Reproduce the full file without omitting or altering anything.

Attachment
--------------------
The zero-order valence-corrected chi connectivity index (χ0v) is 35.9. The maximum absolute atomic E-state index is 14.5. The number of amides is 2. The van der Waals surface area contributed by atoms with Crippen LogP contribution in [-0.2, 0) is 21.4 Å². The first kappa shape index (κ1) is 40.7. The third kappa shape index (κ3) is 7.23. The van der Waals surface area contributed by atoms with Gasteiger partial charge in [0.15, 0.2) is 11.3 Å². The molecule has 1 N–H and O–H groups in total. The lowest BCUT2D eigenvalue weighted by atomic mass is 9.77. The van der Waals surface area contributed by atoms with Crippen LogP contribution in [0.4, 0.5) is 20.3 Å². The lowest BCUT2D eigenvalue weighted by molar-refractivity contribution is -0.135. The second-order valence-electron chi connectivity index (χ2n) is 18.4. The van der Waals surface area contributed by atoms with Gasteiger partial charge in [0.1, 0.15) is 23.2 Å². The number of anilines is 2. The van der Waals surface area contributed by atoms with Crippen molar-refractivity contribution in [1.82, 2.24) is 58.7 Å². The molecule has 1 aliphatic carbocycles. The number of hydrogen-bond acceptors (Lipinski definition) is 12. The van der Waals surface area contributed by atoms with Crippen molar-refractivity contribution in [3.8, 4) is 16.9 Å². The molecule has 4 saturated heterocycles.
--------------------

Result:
The zero-order valence-corrected chi connectivity index (χ0v) is 35.9. The maximum absolute atomic E-state index is 14.5. The number of amides is 2. The van der Waals surface area contributed by atoms with Crippen LogP contribution in [-0.2, 0) is 21.4 Å². The first kappa shape index (κ1) is 40.7. The third kappa shape index (κ3) is 7.23. The van der Waals surface area contributed by atoms with Gasteiger partial charge in [0.15, 0.2) is 11.3 Å². The molecule has 1 N–H and O–H groups in total. The lowest BCUT2D eigenvalue weighted by atomic mass is 9.77. The van der Waals surface area contributed by atoms with Crippen LogP contribution in [0.4, 0.5) is 20.3 Å². The lowest BCUT2D eigenvalue weighted by molar-refractivity contribution is -0.135. The second-order valence-electron chi connectivity index (χ2n) is 18.4. The van der Waals surface area contributed by atoms with Gasteiger partial charge in [0.1, 0.15) is 23.2 Å². The number of anilines is 2. The van der Waals surface area contributed by atoms with Crippen molar-refractivity contribution in [1.82, 2.24) is 58.7 Å². The molecule has 1 aliphatic carbocycles. The number of hydrogen-bond acceptors (Lipinski definition) is 12. The van der Waals surface area contributed by atoms with Crippen molar-refractivity contribution in [3.8, 4) is 16.9 Å². The molecule has 4 saturated heterocycles.